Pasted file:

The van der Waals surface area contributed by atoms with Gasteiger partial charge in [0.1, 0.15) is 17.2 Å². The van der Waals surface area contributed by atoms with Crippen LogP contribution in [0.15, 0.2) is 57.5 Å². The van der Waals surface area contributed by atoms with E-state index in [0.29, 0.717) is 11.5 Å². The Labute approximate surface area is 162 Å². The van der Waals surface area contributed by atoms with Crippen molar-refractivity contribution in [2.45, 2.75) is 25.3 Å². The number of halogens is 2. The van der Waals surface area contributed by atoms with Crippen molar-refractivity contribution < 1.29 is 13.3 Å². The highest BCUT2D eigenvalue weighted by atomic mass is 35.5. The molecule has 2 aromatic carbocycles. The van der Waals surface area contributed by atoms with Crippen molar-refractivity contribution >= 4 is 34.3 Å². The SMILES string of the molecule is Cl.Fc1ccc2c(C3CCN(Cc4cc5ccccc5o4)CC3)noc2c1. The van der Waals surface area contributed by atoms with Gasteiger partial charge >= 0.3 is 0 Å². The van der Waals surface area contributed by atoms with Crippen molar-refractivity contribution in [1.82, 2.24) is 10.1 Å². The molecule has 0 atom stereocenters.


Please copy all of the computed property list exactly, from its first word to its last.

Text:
The van der Waals surface area contributed by atoms with Gasteiger partial charge in [0.1, 0.15) is 17.2 Å². The van der Waals surface area contributed by atoms with Crippen LogP contribution in [0.15, 0.2) is 57.5 Å². The van der Waals surface area contributed by atoms with E-state index in [0.29, 0.717) is 11.5 Å². The Labute approximate surface area is 162 Å². The van der Waals surface area contributed by atoms with Crippen molar-refractivity contribution in [2.45, 2.75) is 25.3 Å². The number of halogens is 2. The van der Waals surface area contributed by atoms with Crippen molar-refractivity contribution < 1.29 is 13.3 Å². The highest BCUT2D eigenvalue weighted by atomic mass is 35.5. The molecule has 2 aromatic carbocycles. The van der Waals surface area contributed by atoms with Crippen molar-refractivity contribution >= 4 is 34.3 Å². The SMILES string of the molecule is Cl.Fc1ccc2c(C3CCN(Cc4cc5ccccc5o4)CC3)noc2c1. The van der Waals surface area contributed by atoms with Gasteiger partial charge >= 0.3 is 0 Å². The van der Waals surface area contributed by atoms with Crippen molar-refractivity contribution in [1.82, 2.24) is 10.1 Å². The molecule has 0 atom stereocenters.